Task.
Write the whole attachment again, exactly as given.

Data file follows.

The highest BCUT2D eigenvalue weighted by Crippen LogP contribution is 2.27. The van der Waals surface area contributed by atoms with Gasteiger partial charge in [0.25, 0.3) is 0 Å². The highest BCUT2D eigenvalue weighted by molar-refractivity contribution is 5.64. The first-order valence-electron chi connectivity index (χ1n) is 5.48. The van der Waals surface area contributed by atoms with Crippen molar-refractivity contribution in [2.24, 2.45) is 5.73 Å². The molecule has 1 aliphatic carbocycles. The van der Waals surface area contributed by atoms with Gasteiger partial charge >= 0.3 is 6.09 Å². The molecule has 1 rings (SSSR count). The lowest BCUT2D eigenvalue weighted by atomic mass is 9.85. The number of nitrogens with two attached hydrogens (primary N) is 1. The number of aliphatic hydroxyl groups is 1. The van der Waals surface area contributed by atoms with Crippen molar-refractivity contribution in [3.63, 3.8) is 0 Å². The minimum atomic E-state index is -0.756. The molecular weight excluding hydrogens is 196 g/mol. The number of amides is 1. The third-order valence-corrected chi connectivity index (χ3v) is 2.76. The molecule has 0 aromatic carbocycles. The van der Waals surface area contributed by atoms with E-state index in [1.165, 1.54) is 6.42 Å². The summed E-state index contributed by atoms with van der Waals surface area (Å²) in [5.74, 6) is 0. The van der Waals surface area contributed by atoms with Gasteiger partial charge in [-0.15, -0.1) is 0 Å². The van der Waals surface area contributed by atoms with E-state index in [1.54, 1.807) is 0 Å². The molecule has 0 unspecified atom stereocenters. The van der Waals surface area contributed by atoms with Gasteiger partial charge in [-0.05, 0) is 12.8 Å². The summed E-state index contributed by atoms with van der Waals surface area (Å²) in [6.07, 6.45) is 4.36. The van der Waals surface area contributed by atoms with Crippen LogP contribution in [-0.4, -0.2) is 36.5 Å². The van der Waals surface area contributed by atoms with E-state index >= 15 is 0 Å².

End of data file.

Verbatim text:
The highest BCUT2D eigenvalue weighted by Crippen LogP contribution is 2.27. The van der Waals surface area contributed by atoms with Gasteiger partial charge in [0.25, 0.3) is 0 Å². The highest BCUT2D eigenvalue weighted by molar-refractivity contribution is 5.64. The first-order valence-electron chi connectivity index (χ1n) is 5.48. The van der Waals surface area contributed by atoms with Crippen molar-refractivity contribution in [2.24, 2.45) is 5.73 Å². The molecule has 1 aliphatic carbocycles. The van der Waals surface area contributed by atoms with Gasteiger partial charge >= 0.3 is 6.09 Å². The molecule has 1 rings (SSSR count). The lowest BCUT2D eigenvalue weighted by atomic mass is 9.85. The number of nitrogens with two attached hydrogens (primary N) is 1. The number of aliphatic hydroxyl groups is 1. The van der Waals surface area contributed by atoms with Crippen molar-refractivity contribution in [3.63, 3.8) is 0 Å². The minimum atomic E-state index is -0.756. The molecular weight excluding hydrogens is 196 g/mol. The number of amides is 1. The third-order valence-corrected chi connectivity index (χ3v) is 2.76. The molecule has 0 aromatic carbocycles. The van der Waals surface area contributed by atoms with E-state index in [1.165, 1.54) is 6.42 Å². The summed E-state index contributed by atoms with van der Waals surface area (Å²) in [5.74, 6) is 0. The van der Waals surface area contributed by atoms with Gasteiger partial charge in [-0.15, -0.1) is 0 Å². The van der Waals surface area contributed by atoms with E-state index in [1.54, 1.807) is 0 Å². The molecule has 0 unspecified atom stereocenters. The van der Waals surface area contributed by atoms with Gasteiger partial charge in [-0.05, 0) is 12.8 Å². The summed E-state index contributed by atoms with van der Waals surface area (Å²) in [6.07, 6.45) is 4.36. The van der Waals surface area contributed by atoms with Crippen LogP contribution in [-0.4, -0.2) is 36.5 Å². The van der Waals surface area contributed by atoms with E-state index >= 15 is 0 Å².